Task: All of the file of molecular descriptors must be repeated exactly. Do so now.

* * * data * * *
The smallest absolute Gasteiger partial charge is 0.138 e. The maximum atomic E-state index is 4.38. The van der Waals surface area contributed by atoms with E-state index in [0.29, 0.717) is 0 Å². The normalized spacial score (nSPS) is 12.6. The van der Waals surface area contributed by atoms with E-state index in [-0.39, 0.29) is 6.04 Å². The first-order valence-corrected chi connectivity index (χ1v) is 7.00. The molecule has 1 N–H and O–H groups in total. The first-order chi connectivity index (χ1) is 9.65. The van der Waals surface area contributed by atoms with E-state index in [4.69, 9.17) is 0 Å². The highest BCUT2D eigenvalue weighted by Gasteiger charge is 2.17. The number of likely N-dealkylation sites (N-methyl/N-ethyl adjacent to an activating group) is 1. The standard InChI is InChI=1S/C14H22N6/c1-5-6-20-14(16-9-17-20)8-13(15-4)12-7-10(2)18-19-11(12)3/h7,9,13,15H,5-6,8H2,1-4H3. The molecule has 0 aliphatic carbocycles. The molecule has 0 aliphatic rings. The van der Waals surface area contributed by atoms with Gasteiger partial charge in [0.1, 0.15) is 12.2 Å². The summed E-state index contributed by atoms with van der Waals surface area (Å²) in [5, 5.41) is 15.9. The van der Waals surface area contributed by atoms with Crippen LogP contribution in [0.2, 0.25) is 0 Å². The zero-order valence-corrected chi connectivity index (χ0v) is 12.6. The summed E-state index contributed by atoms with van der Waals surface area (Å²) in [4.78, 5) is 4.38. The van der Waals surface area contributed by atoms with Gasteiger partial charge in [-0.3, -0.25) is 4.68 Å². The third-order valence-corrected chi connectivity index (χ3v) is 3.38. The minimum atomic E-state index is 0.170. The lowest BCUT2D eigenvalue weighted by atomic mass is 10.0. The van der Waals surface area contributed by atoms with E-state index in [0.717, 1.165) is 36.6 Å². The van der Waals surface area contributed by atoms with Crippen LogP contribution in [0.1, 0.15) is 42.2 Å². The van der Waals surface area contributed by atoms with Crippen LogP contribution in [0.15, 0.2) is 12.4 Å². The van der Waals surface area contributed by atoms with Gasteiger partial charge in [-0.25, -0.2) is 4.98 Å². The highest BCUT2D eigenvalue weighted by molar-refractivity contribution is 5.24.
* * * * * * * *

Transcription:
The smallest absolute Gasteiger partial charge is 0.138 e. The maximum atomic E-state index is 4.38. The van der Waals surface area contributed by atoms with E-state index in [0.29, 0.717) is 0 Å². The normalized spacial score (nSPS) is 12.6. The van der Waals surface area contributed by atoms with E-state index in [-0.39, 0.29) is 6.04 Å². The first-order valence-corrected chi connectivity index (χ1v) is 7.00. The molecule has 1 N–H and O–H groups in total. The first-order chi connectivity index (χ1) is 9.65. The van der Waals surface area contributed by atoms with E-state index in [4.69, 9.17) is 0 Å². The highest BCUT2D eigenvalue weighted by Gasteiger charge is 2.17. The number of likely N-dealkylation sites (N-methyl/N-ethyl adjacent to an activating group) is 1. The standard InChI is InChI=1S/C14H22N6/c1-5-6-20-14(16-9-17-20)8-13(15-4)12-7-10(2)18-19-11(12)3/h7,9,13,15H,5-6,8H2,1-4H3. The molecule has 0 aliphatic carbocycles. The molecule has 0 aliphatic rings. The van der Waals surface area contributed by atoms with Gasteiger partial charge in [0.1, 0.15) is 12.2 Å². The summed E-state index contributed by atoms with van der Waals surface area (Å²) in [5, 5.41) is 15.9. The van der Waals surface area contributed by atoms with Crippen LogP contribution in [0.2, 0.25) is 0 Å². The zero-order valence-corrected chi connectivity index (χ0v) is 12.6. The summed E-state index contributed by atoms with van der Waals surface area (Å²) in [4.78, 5) is 4.38. The van der Waals surface area contributed by atoms with Gasteiger partial charge in [-0.3, -0.25) is 4.68 Å². The third-order valence-corrected chi connectivity index (χ3v) is 3.38. The minimum atomic E-state index is 0.170. The lowest BCUT2D eigenvalue weighted by atomic mass is 10.0. The van der Waals surface area contributed by atoms with E-state index in [0.717, 1.165) is 36.6 Å². The van der Waals surface area contributed by atoms with Crippen LogP contribution in [0.1, 0.15) is 42.2 Å². The van der Waals surface area contributed by atoms with Crippen LogP contribution in [0.15, 0.2) is 12.4 Å². The van der Waals surface area contributed by atoms with Gasteiger partial charge in [-0.25, -0.2) is 4.98 Å². The highest BCUT2D eigenvalue weighted by molar-refractivity contribution is 5.24.